Two of Idaho’s Shoshone-Bannock Tribe members inducted into National Native American Hall of Fame

Two Shoshone-Bannock Tribes members have joined four other inductees as part of the 2023 National Native American Hall of Fame, according to a Wednesday press release from the organization.

All six Native Americans come from various backgrounds, including law, journalism, advocacy, writing and entertainment. The induction ceremony for the new members will take place this fall.

From the Shoshone-Bannock Tribes, Mark Trahant is the editor-at-large at Indian Country Today. A Pulitzer Prize-nominated journalist and former president of the Native American Journalists Association, the hall of fame is honoring Trahant for his work reporting in Native American communities.

Trahant was named Best Columnist by the Native American Journalists Association and was a co-winner of the Heywood Broun Award. In 2019, he also received the NAJA-Medill Milestone Achievement Award.

Trahant was the co-author of a series on federal Indian policy, and he has written multiple books. Trahant also served as chairman and chief executive officer at the Robert C. Maynard Institute for Journalism Education.

Like Trahant, the hall of fame is also honoring Shoshone-Bannock Tribes member LaNada Means War Jack. War Jack is a writer, activist and the first Native American student admitted to the University of California at Berkeley in 1968. She helped lead the Occupation of Alcatraz with other students in a peaceful protest of the federal government’s treatment of Native people and broken treaties with tribes.

While studying at UC Berkeley, War Jack participated as the Native American component of the Third Worlds Strike to establish the first Ethnic Studies Program in the UC statewide university system. She was also on the founding and executive board of the Native American Rights Fund for nearly a decade to pursue the enforcement of treaty obligations and Native rights. War Jack was the former councilwoman for the Shoshone-Bannock Tribes and served on many boards locally and nationally.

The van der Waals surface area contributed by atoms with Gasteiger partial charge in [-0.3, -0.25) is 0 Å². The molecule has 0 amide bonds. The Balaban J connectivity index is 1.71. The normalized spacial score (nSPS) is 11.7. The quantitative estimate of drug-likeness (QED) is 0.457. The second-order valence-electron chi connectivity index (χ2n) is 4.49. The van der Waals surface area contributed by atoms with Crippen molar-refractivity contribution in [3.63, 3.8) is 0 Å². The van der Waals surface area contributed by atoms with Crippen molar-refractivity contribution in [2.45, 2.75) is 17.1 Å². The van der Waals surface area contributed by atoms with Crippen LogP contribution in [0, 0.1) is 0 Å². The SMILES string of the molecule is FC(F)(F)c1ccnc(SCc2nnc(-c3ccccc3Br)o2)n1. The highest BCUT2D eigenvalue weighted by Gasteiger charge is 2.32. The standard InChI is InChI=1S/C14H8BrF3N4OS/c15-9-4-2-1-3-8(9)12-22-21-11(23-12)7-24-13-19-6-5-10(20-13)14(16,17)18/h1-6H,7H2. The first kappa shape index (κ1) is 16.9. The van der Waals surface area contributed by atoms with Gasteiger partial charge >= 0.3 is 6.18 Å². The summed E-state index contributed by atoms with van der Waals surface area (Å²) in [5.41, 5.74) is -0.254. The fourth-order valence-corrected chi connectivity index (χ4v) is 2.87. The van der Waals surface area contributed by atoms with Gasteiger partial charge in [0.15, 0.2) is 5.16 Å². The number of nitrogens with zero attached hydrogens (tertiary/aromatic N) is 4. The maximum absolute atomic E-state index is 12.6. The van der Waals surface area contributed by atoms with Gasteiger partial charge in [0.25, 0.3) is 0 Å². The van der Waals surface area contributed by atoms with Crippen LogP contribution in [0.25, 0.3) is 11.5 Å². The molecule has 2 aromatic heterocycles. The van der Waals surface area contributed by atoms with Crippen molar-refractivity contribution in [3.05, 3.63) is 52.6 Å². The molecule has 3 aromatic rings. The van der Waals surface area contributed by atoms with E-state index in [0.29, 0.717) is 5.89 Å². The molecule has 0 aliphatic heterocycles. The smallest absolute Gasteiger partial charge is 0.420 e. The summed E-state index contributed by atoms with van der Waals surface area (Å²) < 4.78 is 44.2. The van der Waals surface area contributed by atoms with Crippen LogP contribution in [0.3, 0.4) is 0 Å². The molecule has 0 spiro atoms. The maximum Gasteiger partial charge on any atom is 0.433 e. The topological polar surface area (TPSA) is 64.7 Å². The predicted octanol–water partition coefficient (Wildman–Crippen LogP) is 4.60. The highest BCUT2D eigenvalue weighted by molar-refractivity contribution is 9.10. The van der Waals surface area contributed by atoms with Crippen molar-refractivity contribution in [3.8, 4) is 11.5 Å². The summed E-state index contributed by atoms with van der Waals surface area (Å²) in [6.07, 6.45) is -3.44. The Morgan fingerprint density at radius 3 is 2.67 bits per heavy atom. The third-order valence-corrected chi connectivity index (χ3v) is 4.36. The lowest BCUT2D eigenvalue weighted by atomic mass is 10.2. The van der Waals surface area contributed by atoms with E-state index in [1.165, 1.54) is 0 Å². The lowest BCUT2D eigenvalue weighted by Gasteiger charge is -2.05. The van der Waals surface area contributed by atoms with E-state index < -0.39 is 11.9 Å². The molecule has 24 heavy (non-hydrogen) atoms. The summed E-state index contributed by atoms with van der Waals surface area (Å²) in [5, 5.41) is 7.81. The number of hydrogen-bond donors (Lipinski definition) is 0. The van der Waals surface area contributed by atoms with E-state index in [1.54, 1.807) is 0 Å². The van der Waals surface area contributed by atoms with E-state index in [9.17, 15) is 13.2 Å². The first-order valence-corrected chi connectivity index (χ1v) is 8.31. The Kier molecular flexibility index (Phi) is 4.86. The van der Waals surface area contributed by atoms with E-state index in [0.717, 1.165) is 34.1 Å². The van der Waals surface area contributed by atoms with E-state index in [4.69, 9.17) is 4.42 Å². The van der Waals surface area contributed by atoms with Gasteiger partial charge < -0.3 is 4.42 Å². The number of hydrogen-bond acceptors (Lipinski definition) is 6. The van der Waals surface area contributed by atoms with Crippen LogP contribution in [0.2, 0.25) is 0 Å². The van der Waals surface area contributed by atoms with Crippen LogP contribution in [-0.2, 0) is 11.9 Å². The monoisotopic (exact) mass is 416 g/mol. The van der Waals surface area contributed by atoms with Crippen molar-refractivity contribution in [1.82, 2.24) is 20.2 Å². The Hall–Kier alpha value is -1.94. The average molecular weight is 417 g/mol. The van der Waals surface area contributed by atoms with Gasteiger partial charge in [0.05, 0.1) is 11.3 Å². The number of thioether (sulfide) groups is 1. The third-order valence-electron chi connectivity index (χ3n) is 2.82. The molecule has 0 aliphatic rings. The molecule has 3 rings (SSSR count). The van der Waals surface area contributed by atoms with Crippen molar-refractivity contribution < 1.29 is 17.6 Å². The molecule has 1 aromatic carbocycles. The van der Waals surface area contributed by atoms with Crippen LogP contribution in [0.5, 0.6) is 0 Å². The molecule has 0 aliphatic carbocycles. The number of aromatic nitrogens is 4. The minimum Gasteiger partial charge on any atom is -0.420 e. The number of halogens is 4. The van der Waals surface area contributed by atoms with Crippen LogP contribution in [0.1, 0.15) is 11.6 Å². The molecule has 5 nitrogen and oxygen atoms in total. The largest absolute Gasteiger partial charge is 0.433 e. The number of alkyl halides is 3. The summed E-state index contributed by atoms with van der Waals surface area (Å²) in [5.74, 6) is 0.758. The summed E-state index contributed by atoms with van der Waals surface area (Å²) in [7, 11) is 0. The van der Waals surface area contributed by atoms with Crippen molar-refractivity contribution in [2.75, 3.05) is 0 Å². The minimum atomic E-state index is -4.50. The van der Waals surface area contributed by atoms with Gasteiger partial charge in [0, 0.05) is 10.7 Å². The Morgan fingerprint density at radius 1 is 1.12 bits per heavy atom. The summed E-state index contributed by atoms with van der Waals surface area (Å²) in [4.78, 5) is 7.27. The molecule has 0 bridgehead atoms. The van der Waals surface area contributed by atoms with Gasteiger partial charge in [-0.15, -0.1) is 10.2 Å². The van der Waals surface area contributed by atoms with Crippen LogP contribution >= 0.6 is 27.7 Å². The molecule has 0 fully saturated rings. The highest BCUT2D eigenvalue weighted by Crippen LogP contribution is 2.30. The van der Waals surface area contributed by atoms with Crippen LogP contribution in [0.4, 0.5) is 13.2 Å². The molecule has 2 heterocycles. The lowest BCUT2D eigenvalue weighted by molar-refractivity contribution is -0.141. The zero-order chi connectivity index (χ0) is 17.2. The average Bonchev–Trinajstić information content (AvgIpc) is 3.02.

The four other 2023 inductees include Richard Trudell, a Santee Dakota and the founder of the American Indian Lawyer Training program; Joe DeLaCruz, the long-serving president of the Quinault Indian Nation; Will Sampson, a film and television actor from the Muscogee Creek Tribes; and Leslie Marmon Silko, an award-winning writer from the Laguna Pueblo Tribe.

About the National Native American Hall of Fame

Located at the First Americans Museum in Oklahoma City, the National Native American Hall of Fame’s mission is to “recognize and honor the inspirational achievements of Native Americans in contemporary history.”

For information about the inductees, visit the National Native American Hall of Fame website, Facebook or LinkedIn page.

According to the press release, the organization seeks to help people understand how Native Americans overcame the difficulties of early reservations and the trauma of Indian boarding schools, poverty, discrimination, racism and the cultural divide in workspaces.

The hall of fame has developed a biography-based curriculum for grades 8-12 that meets national content standards in the areas of literacy, social studies, health, science and art. The curriculum is intended to introduce students to noteworthy individuals who have been inducted into the hall of fame.

Idaho Capital Sun is part of States Newsroom, a network of news bureaus supported by grants and a coalition of donors as a 501c(3) public charity. Idaho Capital Sun maintains editorial independence. Contact Editor Christina Lords for questions: [email protected]. Follow Idaho Capital Sun on Facebook and Twitter.


Mia Maldonado, Idaho Capital Sun

Get EdNews in your inbox

Weekly round up every Friday